Lemon curd is sunshine in a jar, sweet, sharp rich and light all at the same time! Now there are some good local producers making some pretty fantastic curds out there, but nothing compares to a batch made in your own kitchen.
This vibrant yellow curd with sweet tangy flavour, is perfect for so many things; fillings for cakes, tarts and muffins, spooned on top of teacakes or scones, flavouring mousses, even just spread onto buttered toast at breakfast. I’m quite partial to spooning it on shortbread and topping with raspberries. Regardless of your personal preference for this spreadable sunshine, there seems to be very few limitations to this zesty lemon butter!
Needing only a handful of ingredients, a single bowl, a pan and a whisk, this lemon curd could not be simpler to make. So simple in fact, I have very little else to say on the matter. Don’t believe me check out the video and recipe below!
Use straight away, save for something special or jar it up and give it to your friends as an edible gift *cough*CHRISTMAS*cough*! It’s yours to do with as you please!
— Al Brady
4 unwaxed lemons, zest and juice
2 egg yolks
Put the lemon zest, juice, sugar and butter, cut into cubes, into a heatproof bowl. Set the bowl over a pan of simmering water, making sure that the bottom of the basin doesn't touch the water. Stir the mixture with a whisk continuously until the butter has completely melted.
Making sure the bowl does not touch the water is really important as this can easily overheat and curdle the curd! Don't go crazy you only need the water to be and inch deep.
Mix the eggs and egg yolks lightly with a fork, then stir into the lemon mixture. Cook the curd over the simmering water, stirring constantly, until the mixture reaches 73ºC and has thickened to a custard like consistency. Once cooked remove the bowl from the pan and pass the curd through a fine sieve. If you don't have a probe thermometer, don't panic, you can still make this curd. Just continue to whisk until you can see the curd starting to thicken. It should feel slightly heavy on the whisk and hold the impression of the whisk when lifted from the curd.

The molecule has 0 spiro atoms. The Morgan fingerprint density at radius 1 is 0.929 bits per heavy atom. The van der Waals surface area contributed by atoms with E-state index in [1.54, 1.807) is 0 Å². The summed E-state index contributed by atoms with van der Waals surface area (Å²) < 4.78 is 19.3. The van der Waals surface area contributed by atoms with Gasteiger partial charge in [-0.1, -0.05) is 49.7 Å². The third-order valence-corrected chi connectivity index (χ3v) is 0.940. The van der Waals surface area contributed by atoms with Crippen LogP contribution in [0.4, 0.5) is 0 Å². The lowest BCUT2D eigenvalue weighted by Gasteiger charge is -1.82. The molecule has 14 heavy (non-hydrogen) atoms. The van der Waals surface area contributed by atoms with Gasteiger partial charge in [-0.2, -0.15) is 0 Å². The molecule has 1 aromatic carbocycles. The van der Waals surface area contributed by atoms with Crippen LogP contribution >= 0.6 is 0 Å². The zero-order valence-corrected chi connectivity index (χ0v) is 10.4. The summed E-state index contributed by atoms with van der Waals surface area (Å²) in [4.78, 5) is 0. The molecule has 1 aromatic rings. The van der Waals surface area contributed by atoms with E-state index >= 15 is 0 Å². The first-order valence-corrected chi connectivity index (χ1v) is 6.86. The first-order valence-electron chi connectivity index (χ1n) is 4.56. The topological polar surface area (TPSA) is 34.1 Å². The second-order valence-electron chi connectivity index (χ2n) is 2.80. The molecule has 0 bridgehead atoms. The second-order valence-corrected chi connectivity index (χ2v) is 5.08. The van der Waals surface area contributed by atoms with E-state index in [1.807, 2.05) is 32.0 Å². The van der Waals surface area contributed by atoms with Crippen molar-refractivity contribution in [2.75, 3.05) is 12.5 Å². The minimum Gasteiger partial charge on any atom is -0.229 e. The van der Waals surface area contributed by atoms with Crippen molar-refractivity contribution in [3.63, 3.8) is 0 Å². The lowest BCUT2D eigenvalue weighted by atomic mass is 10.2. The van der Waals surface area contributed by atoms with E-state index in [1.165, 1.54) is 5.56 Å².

While the curd is still hot pour it into hot steralised jars, filling them as full as possible. Seal while it is still hot and leave to cool. Once cool the jars can be labelled, dated and stored in the fridge for up to 4 weeks.
Now all that is left to do is decide what your going to do with all that delicious curd!
Why not spread some on some crispy buttery toast while you mull it over!
WATCH THE VIDEO
DIFFICULT, DIFFICULT, LEMON, DIFFICULT
Pick A Lemon
When it comes to buying lemons most are sold with an edible wax coating. It is there to keep the lemons on the shelves, in good condition, for longer. Easily removed by running the lemons under a hot tap and rubbing thoroughly with a dry tea towel. I prefer to used unwaxed or organic lemons which are generally available at a higher price due to their shorter shelf life. Though they do have the added benefit of not adding wax to your lemon curd.
A Zest-er For Life
When it comes to zesting your lemon; you will need to be in possession of a good sharp grater. One that allows you to remove only the lemons' outermost zest. Anything beyond the fine layer of zest (the white pith underneath) will be bitter, creating a curd that bitter and acrid instead of sharp, tangy and refreshing. The zest should be so fine that it can barely be detected in the finished curd. I would recommend picking up a Microplane fine zester/grater! It has a ton of practical uses in the kitchen, but is second to none when it comes to zesting fruit!
Mix It Up!
Try this recipe with other citrus or sour fruits or a mixture of them all! Lime, orange, grapefruit, passion fruit all would work very well for this recipe. You may need to play around with the sugar content a little to suit your personal taste but we have no doubt it'll be delicious!
As the old saying goes; "If life doesn't give you lemons, then perhaps make curd with the fruit that’s available!"